And finally, the calculations assume that all traffic coming from secondlife.com will carry ads. This is very likely not going to be the case. Only Linden Lab will know how many pages or sites under the secondlife.com domain will carry ads, and they might just be a slight percentage of all existing pages. Obviously this will mean a much lower opportunity for earning revenue from ads. And, last but not least, while the secondlife.com domain might generate traffic, a lot of that requires a login. Current Alexa toolbar users who are contributing to the statistics will just see a limited amount of pages — unless they’re also SL residents. So clearly it’s hard to extrapolate, when there are lots of areas which are reserved and only seen by a tiny fragment of the Internet population.
So while I think that “five figures” is way underestimated, I hardly expect Linden Lab to make 255 million dollars out of ads. Clearly the “correct” number will be in-between. The point is, we have no way of knowing — but neither has Linden Lab, unless they start doing experiments, which is precisely what seems to be happening.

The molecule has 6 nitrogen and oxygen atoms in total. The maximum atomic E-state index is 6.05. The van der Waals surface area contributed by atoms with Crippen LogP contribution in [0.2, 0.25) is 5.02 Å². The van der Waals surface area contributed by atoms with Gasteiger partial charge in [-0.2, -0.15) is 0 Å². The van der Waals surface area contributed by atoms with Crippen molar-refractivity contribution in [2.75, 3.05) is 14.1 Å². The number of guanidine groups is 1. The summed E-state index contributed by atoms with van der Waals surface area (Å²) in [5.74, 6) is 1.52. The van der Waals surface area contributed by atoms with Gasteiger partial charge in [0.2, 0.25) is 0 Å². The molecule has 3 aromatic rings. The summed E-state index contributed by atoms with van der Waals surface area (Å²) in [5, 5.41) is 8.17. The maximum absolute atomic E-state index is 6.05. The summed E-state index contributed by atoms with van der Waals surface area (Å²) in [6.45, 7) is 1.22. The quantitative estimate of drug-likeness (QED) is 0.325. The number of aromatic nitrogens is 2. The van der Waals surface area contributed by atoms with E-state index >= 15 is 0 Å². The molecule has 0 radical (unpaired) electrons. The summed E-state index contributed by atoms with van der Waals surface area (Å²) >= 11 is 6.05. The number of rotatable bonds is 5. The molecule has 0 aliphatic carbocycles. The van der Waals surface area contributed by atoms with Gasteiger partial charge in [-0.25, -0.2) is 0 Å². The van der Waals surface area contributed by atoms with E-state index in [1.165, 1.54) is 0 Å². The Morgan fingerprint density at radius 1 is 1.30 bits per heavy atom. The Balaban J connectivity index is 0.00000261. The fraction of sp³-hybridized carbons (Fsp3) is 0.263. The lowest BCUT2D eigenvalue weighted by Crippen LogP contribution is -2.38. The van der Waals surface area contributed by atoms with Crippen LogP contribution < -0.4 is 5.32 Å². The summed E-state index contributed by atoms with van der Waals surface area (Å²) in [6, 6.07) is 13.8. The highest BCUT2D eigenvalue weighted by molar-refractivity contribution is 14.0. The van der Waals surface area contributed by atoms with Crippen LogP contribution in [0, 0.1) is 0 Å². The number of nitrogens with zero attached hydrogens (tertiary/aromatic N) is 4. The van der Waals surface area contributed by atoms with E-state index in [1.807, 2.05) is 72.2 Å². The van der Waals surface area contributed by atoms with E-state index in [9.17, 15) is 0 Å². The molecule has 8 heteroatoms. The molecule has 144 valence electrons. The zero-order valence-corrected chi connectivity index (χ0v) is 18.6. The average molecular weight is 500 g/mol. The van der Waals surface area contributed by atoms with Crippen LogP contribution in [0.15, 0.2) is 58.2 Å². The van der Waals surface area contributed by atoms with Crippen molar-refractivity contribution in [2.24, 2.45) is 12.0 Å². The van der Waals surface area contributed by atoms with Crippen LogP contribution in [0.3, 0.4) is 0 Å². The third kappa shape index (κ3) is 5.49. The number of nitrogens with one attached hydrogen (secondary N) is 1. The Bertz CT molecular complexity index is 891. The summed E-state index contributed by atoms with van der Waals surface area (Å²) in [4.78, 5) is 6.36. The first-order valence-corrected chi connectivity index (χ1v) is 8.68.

The question that remains unanswered is simply if it’s worth the trouble. Hamlet, underestimating the total amount, will obviously conclude that it’s pointless to get a revenue of a few dozens of thousands of dollars, when faced with complaints and anger from residents. He’s quite right. On the other extreme end of the spectrum, my exaggerated overestimation of US$255 millions would mean three times LL’s current revenue. Under those circumstances, LL could simply give away regions for free — they wouldn’t need to charge for tier, ever. Which would, in turn, completely explode the size of the landmass, as everybody would grab as many sims as they could, completely destroy the real estate market, put all OpenSim grids out of business, and attract zillions of residents — increasing the number of page views exponentially, and thus providing even more ad revenue. Well, that’s really not going to happen.